Thursday, July 19, 2012

Harper: Going after Guergis to punish Jaffer?

Of all the arguments I've heard from the Conservative Party regarding the Helena Guergis lawsuit where she is claiming PMS and Co defamed her and dismissed her as a Cabinet minister without cause, this one has to take the cake; that the party can't be sued because it is an "unincorporated association."

The reason why law firms have reconstituted themselves as "limited liability partnerships" and why places of worship have decided to adopt articles of incorporation is so they can have the same status as places of business ending in "Limited" or "Incorporation" or "Corporation" -- the status of a person and thus to limit their liability for private wrongs; specifically, only the assets of the establishment can be seized, not the personal things owned by the proprietors.

If the Conservative Party is unincorporated then it follows some or all of its membership are personally liable.   In this case, it can hardly be argued all of the party's members should be forced to pay up -- that's silly.   But the senior inner cabal that got rid of Guergis on what appears to be specious grounds and / or that she was "guilty by association" because of her marriage to Rafim Jaffer.

I don't know what to make of the allegations against him either before all of this started, or the new allegations made by Team Con that Jaffer engaged in technology transfers to companies in an enemy state, Mainland China.

But my sense is the following.

First, no one should be held responsible for a spouse's or common law partner's actions unless he or she was also part of the same conspiracy.

Second, section 4(3) of the Canada Evidence Act establishes by statue the centuries old spousal privilege -- that communications between a husband or wife cannot be used as evidence in a criminal or civil trial under any circumstance unless one of the parties has waived that right as party of a plea bargain so as to testify against the other or one spouse has been victimized by the other and by logic must testify, whether the wrong was jointly or severally criminal or civil.  (I presume that although the wording is lacking in the present law, the privilege also extends to a two husbands or two wives contract).

If Guergis was aware that her husband, Jaffer, was engaging in clearly criminal conduct, she might be morally obligated to report what can be considered by some to be an act of treason, especially as a minister of the Crown herself.    But legally, she wouldn't have to even if he made such a confession to her in confidence -- and at this stage I don't even think Jaffer has been charged or indicted for anything of the sort.   And for what it's worth, even if she was told such by Jaffer, that doesn't make her part of the act unless she directly abetted it in some way such as offering secure channels to facilitate the transfer.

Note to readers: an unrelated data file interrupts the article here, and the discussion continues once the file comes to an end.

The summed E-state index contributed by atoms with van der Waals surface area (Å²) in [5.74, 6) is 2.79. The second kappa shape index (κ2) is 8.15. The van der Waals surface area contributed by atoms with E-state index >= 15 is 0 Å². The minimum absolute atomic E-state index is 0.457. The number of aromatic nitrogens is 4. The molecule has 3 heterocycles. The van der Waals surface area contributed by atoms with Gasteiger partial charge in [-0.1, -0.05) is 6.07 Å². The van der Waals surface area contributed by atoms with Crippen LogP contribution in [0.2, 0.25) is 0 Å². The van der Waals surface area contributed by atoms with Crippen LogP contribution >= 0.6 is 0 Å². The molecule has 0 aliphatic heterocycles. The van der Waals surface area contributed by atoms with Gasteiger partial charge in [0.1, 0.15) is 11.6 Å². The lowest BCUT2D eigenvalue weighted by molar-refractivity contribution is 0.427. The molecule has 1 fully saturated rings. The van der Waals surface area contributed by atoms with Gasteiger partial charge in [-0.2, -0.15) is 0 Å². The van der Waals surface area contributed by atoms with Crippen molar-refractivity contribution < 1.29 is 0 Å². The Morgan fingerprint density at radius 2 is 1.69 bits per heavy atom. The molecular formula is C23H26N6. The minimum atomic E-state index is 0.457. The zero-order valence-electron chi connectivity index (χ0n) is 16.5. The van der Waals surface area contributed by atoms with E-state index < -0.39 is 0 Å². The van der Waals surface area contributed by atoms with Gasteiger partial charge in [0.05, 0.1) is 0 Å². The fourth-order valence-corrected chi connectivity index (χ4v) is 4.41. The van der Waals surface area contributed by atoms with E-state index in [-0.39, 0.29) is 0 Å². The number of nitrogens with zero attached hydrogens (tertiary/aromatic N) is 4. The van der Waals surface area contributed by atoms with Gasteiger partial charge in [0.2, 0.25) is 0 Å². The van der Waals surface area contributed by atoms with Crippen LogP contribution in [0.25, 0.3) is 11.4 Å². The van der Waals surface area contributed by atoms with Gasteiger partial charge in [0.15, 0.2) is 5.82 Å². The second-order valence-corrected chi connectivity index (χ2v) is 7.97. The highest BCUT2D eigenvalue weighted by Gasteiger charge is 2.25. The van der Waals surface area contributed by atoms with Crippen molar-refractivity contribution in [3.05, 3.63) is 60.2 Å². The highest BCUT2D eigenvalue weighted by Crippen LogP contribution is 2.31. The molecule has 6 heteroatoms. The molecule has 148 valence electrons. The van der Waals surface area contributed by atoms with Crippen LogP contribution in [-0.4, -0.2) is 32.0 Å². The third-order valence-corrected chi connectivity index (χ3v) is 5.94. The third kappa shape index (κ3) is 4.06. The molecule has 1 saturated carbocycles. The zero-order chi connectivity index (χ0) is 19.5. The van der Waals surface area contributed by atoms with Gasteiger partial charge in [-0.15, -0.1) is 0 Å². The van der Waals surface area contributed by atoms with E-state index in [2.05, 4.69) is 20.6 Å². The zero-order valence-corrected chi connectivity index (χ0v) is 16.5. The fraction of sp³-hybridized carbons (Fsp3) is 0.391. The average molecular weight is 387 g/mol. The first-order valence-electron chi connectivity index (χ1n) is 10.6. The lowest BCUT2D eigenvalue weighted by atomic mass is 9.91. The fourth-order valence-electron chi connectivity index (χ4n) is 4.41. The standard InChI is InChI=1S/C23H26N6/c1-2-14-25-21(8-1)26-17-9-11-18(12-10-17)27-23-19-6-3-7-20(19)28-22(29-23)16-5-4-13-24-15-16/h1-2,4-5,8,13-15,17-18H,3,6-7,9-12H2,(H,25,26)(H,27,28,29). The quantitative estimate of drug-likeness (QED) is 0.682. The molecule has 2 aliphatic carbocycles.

Many of us have been fired for some reason, even if was a minor or unintentional breach of company rules.   But any normal supervisor would explain the reasons for doing so, in writing.

PMS does not act like a normal person.   Hiding under so-called Crown immunity, he merely invoked the "removal at pleasure" concept to get rid of someone it appears increasingly he simply hated.  .   And a woman, for that matter.    A woman who is a Christian (I believe) married to a Muslim.   This has discrimination written all over it.   I'm not saying that's definitely what it is, that's for a court to decide.   But it's awfully suspicious.   And not just because that firing someone without cause is a frightening concept

Just because you're the country's primus inter pares (first among equals) does not give you a hall pass to do whatever you want.    A Prime Minister does have tools at his or her disposal that many Presidents don't, including invoking posse comitatus (i.e. giving law enforcement powers to the military).    But he or she is subject to the same employment standards expectations that bosses in the private sector are.   That includes that if you fire a minister you can't do so on the grounds of race, ethnicity, religion or sex.    Count the ways.

If the government has proof Jaffer did something that undermined our economy to an irreparable extent, charge him with the crime, not Guergis.    If  Guergis is only guilty of bad judgment by allowing a parliamentary computer to be used for commercial purposes, then she should have been told that up front when dismissed or demoted -- it's not something that merits expulsion from the party.

But if evidence demonstrates this is just a witch hunt to punish a non-Muslim for marrying a Muslim -- especially a PM who claims he's trying to build bridges with Muslims -- then in my opinion PMS is no longer fit to govern and the GG, David L. Johnston (who PMS appointed by the way), should fire him "in the name of the Sovereign."

And as far as the "unincorporated association" argument goes -- come on.   It's easy to identify who would be responsible within that party, and against whom a forfeiture assessment should be applied.   You can probably count them with the digits of both hands.   That is, of course, if.

1 comment:

Anonymous said...

If the Conservative Party is unincorporated, then the shady deal/plea bargain to make In&Out go away is an even greater travesty of justice. There are people who definitely should have gone to jail lacking even the pretence of the corporate veil to hide behind.

How can the cons hide behind the party for In&Out, but claim now that the party is some sort of insubstantial phantom.